Contact: Jenni Terry Press Officer ALA Washington Office
For Immediate Release April 6, 2011
WASHINGTON, D.C. – The American Library Association (ALA) Office for Information Technology Policy (OITP) and its Copyright Advisory Subcommittee have named Peter Suber, JD, PhD., this year’s winner of the L. Ray Patterson Copyright Award.
The annual award recognizes contributions of an individual or group that pursues and supports the Constitutional purpose of the U.S. Copyright Law, fair use and the public domain. The award is named after L. Ray Patterson, a key legal figure who explained and justified the importance of the public domain and fair use. Fair use is a key exception of the copyright law that allows for the use of a copyright without prior authorization and helps to promote learning, new creativity, scholarship and criticism.
Among his colleagues in our nation’s capital, Suber is regarded as a leader in the quest to protect open access.
“There is no greater champion for open access than Peter Suber,” Gigi B. Sohn, president and co-founder of Public Knowledge, said.
“The open access concept – that the public should have access to research that is paid for with tax dollars – may seem to be common sense, but it is not widely accepted in Washington. Peter has led a multi-year crusade to implement the idea, often in the face of determined corporate opposition. The American Library Association chose well in selecting Peter for this splendid award.”
Barbara DeFelice, director of the Digital Resources Program at Dartmouth College, said Suber’s writings help librarians be effective participants in discussions of institutional policies and the personal choices of scholars regarding copyright.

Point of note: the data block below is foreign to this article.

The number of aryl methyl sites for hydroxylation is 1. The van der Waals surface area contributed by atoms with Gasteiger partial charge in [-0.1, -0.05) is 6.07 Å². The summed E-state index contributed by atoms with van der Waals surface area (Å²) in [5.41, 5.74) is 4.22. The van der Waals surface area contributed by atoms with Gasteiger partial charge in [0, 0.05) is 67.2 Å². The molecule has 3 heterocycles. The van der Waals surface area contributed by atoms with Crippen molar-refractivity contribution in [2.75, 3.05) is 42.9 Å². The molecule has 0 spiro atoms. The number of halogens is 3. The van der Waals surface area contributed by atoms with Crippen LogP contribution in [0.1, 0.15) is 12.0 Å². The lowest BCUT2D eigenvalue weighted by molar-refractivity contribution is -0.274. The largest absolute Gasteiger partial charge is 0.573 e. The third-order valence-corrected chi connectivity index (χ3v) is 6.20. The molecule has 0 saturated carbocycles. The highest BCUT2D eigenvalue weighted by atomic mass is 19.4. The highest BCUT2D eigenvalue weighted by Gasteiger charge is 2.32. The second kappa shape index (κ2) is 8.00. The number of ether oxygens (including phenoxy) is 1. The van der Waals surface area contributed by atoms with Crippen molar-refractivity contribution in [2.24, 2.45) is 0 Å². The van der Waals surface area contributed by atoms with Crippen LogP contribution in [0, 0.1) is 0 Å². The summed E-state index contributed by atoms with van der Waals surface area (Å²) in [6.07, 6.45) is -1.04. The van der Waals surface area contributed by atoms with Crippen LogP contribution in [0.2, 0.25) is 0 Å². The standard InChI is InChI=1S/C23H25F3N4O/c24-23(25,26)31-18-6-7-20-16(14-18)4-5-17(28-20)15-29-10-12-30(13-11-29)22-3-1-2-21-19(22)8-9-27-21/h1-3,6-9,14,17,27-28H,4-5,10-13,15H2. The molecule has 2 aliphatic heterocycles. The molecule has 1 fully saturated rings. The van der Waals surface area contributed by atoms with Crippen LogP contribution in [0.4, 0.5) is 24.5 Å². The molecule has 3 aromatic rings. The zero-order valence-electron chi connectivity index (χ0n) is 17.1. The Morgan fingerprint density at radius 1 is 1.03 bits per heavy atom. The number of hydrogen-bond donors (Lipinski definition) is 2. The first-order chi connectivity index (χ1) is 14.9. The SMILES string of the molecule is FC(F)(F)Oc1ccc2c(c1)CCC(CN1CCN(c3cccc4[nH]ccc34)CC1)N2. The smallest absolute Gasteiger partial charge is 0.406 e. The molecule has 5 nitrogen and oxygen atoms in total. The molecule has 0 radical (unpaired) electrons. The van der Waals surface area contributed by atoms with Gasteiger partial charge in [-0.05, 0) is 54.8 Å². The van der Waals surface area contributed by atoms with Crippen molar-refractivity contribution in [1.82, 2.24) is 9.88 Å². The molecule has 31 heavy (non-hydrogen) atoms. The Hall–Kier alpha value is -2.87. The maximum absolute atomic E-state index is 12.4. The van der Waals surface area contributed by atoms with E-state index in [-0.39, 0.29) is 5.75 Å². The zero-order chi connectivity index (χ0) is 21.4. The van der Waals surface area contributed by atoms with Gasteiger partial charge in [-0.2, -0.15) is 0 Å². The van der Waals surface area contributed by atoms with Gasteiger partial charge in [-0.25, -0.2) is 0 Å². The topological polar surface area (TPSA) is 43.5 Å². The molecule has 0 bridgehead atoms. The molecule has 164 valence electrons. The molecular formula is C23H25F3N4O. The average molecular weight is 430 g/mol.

“Peter is generous with his time, speaking in many settings, and so has influenced and inspired many librarians to work towards open access to scholarship, sensible applications of fair use in copyright law, and the growth of the public domain,” DeFelice said.
Central to Suber’s work is his commitment to improving scholarly communication, which he believes will bring better access to information and increase readership. “[Open access] helps scholars both as readers and as authors,” Suber said in the April 2008 issues of Virginia Libraries.
“It removes price as an access barrier to what readers want to read. It’s like transplanting them from a small library to a large library. It connects authors to readers who can apply, extend, or build on what they’ve written. For readers, it enlarges the library and increases access. For authors, it enlarges the audience and increases impact.”
An award reception honoring Suber will be held in Washington, D.C., in late spring.